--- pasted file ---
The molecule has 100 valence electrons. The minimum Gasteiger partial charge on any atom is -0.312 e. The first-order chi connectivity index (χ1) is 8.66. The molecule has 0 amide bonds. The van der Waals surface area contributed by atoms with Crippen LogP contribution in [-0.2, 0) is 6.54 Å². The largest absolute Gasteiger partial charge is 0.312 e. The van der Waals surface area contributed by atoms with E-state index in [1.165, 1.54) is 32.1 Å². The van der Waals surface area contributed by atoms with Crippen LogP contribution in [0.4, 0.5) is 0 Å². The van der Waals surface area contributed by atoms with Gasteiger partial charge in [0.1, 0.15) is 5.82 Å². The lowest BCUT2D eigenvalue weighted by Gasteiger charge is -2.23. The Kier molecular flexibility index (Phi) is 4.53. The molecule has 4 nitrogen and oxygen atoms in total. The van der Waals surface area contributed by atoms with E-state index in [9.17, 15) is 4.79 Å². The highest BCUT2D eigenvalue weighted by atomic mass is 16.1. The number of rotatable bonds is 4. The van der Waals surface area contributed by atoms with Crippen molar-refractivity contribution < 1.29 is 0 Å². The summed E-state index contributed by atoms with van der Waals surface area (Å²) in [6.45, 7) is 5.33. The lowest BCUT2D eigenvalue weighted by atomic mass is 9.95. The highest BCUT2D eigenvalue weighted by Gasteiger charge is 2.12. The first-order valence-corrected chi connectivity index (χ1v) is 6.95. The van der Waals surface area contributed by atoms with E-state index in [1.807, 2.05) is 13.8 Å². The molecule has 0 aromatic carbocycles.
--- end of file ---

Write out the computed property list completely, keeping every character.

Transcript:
The molecule has 100 valence electrons. The minimum Gasteiger partial charge on any atom is -0.312 e. The first-order chi connectivity index (χ1) is 8.66. The molecule has 0 amide bonds. The van der Waals surface area contributed by atoms with Crippen LogP contribution in [-0.2, 0) is 6.54 Å². The largest absolute Gasteiger partial charge is 0.312 e. The van der Waals surface area contributed by atoms with E-state index in [1.165, 1.54) is 32.1 Å². The van der Waals surface area contributed by atoms with Crippen LogP contribution in [0.4, 0.5) is 0 Å². The van der Waals surface area contributed by atoms with Gasteiger partial charge in [0.1, 0.15) is 5.82 Å². The lowest BCUT2D eigenvalue weighted by Gasteiger charge is -2.23. The Kier molecular flexibility index (Phi) is 4.53. The molecule has 4 nitrogen and oxygen atoms in total. The van der Waals surface area contributed by atoms with E-state index in [9.17, 15) is 4.79 Å². The highest BCUT2D eigenvalue weighted by atomic mass is 16.1. The number of rotatable bonds is 4. The van der Waals surface area contributed by atoms with Crippen molar-refractivity contribution < 1.29 is 0 Å². The summed E-state index contributed by atoms with van der Waals surface area (Å²) in [6.45, 7) is 5.33. The lowest BCUT2D eigenvalue weighted by atomic mass is 9.95. The highest BCUT2D eigenvalue weighted by Gasteiger charge is 2.12. The first-order valence-corrected chi connectivity index (χ1v) is 6.95. The van der Waals surface area contributed by atoms with E-state index in [1.807, 2.05) is 13.8 Å². The molecule has 0 aromatic carbocycles.